Long time tiredness is not good. Unfortunately, it's also almost a way of life. I can't really remember not being tired. I am either tired, or very tired. I walk to work each day and meet a woman coming home from work. In the afternoon we often meet going the other way! Yet this is Australia, "the land of the long weekend!" We have a public holiday celebrating workers' rights. It used to be called Eight Hours Day. Now in Australia we work longer hours than any country but one.
It's 5.30pm, and I plan to be here at this client's for at least another hour, plus the taxi to the train and then the walk home in the dark. Last week I was here all night and got home at 2.30 the next afternoon.
Other people don't have jobs while the boss and I get sick from working too hard. Relationships break up from the stress. Corey next door with his new house, of which he is so proud, works permanent night shift and is too tired to finish the yard. He lives among the weeds. The retirees at church don't get why the workers don't want meetings on public holiday nights. They also seem unable to grasp that finishing a meeting at 11pm for someone who hasn't been home yet, and must be up before 6 is not helpful! They criticise the exhausted young who are trying to keep the weeds at bay.
Being tired means I can't be blowed reading a book; even one by a favourite author. I don't have the energy to finish the next old computer to give away. Kids coming up to the bedroom are a nuisance, not a delight. I don't have the energy to write to the Prime Minister about his latest vote getting scam. My creativity is drained and my perceptions are blunted.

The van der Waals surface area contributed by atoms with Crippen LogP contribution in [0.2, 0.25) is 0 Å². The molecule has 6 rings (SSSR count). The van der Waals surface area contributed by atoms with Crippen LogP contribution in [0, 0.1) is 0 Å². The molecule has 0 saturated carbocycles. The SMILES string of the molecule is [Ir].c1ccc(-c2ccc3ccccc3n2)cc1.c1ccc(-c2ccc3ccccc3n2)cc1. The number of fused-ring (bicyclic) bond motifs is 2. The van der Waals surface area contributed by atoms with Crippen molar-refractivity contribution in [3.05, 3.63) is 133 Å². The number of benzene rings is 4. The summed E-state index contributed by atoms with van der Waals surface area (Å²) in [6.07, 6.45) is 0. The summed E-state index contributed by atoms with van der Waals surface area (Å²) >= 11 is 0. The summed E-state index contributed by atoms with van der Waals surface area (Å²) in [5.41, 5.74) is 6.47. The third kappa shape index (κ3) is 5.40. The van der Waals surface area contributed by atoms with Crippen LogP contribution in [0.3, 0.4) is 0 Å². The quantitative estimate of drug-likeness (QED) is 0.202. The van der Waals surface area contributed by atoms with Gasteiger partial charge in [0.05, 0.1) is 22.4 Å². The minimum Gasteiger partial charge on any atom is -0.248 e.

These last two show some of the most dangerous hidden costs of tiredness. We become too tired for our civic duty. We let things go. Cranky with those around us because we are tired, we are too tired to be outraged. Or too tired to notice what is happening.
"All work and no play makes Jack a dull boy," we were told as children. The dullness insulates us from the needs of our children and the love of our wives. It makes us more traditional men- silent, morose, unable to feel. We don't need encouragement for these traits! In the end we drift from manhood toward an automatonic existence- going through the motions, slowly being drained of the spark of life. We descend to a prole-ish languor. Long time too tired is an attack on our freedom to be human.
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